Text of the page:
Knowing What You Owe: The Case of Credit Cards

New FRB NY report compares borrower and lender reports of consumer debt. It finds that we mostly know what we owe, with the exception of credit cards, where consumers report owing half as much as they do.

Do We Know What We Owe? A Comparison of Borrower- and Lender-Reported Consumer Debt

Household surveys are the source of some of the most widely studied data on consumer balance sheets, with the Survey of Consumer Finances (SCF) generally cited as the leading source of wealth data for the United States. At the same time, recent research questions survey respondents’ propensity and ability to report debt characteristics accurately. We compare household debt as reported by borrowers to the SCF with household debt as reported by lenders to Equifax using the new FRBNY Consumer Credit Panel (CCP). Moments of the borrower and lender debt distributions are compared by year, age of household head, household size, and region of the country, in total and across five standard debt categories. The debt reports are strikingly similar, with one noteworthy exception: the aggregate credit card debt implied by SCF borrowers’ reports is less than 50 percent of the aggregate credit card debt implied by CCP lenders’ reports. Adjustments for sample representativeness and for small business and convenience uses of credit cards raise SCF credit card debt to somewhere between 52 and 66 percent of the CCP figure. Despite the credit card debt mismatch, bankruptcy history is reported comparably in the borrower and lender sources, indicating that not all stigmatized consumer behaviors are underreported.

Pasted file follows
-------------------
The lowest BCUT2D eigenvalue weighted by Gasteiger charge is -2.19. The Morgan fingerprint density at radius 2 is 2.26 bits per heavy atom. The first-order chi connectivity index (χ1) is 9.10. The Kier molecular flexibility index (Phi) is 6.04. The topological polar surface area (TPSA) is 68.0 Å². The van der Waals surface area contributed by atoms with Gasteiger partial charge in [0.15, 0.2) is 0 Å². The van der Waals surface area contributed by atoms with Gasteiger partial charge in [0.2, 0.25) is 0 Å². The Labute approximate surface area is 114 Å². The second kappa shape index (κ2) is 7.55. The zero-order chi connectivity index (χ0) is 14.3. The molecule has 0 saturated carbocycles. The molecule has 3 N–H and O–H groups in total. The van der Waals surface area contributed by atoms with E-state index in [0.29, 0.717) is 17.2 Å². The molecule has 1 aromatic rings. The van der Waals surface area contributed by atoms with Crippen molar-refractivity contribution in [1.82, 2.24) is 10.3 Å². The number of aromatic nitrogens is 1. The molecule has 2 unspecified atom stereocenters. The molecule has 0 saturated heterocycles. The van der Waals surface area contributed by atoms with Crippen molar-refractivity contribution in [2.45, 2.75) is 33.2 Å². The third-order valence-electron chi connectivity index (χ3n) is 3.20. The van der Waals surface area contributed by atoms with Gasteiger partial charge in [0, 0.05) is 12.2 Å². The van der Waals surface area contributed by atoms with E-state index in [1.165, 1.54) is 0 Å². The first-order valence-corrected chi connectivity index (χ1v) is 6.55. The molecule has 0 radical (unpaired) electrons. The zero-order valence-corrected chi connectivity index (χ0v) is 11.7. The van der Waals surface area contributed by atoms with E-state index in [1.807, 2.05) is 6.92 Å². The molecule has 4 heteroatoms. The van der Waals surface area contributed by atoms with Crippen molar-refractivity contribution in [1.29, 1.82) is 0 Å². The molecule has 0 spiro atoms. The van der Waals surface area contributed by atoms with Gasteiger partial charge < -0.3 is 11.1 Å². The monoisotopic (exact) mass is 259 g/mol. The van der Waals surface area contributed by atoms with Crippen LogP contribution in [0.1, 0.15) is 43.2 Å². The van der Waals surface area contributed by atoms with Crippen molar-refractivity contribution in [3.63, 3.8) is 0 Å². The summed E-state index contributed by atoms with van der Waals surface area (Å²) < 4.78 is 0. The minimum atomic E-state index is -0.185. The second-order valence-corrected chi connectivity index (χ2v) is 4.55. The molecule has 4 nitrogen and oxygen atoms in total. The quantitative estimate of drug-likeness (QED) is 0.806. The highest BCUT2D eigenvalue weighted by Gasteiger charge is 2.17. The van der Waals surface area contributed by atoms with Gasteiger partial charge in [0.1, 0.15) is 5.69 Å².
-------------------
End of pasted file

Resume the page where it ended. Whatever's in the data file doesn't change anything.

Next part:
via Do We Know What We Owe? A Comparison of Borrower- and Lender-Reported Consumer Debt.

Credit debt

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  2. Banks and Cash Back Credit Cards
  3. Consumers Continue to Choose Credit Cards Over Mortgages
  4. Readings: Credit Cards, Market Seismology, Oil, Barefoot Running, etc.
  5. The Visa IPO, and the Secret History of Credit Cards

Comments

  1. John Riley says:

    What do they mean by "convenience use?" I build up a high balance every month, but pay it off every month. If someone asks me what I owe on my credit card, I'd say "zero" even though I know I actually have a $1000+ balance. Could that kind of use account for the variation?

    • Paul Kedrosky says:

      Good question. I think most people would respond with the actual current balance, would they not? It would certainly introduce some deep skews in the results were that not the case.

      • John Riley says:

        Leave it to us humans to screw up good data.

      • Ben says:

        If I were responding to such a survey, I would report only my revolving balances. I don't consider charges within the grace period to be "debt" per se. Like John Riley, I am a "transactor" not a "revolver" – I build up large balances every month but then pay them in full. I think that this perspective probably accounts for a large portion of the statistical discrepancy.

  2. Lord says:

    I would assume that is convenience use, but that was only 16%. I wonder if this is debt that has been written off by the debtor but not yet by the lender, but 1/3 seems high for that. Perhaps balance transfers in progress, modern kiting?

  3. BL_ says:

    The authors control for that possibility. Kevin Drum covers it
    http://motherjones.com/kevin-drum/2011/10/america….

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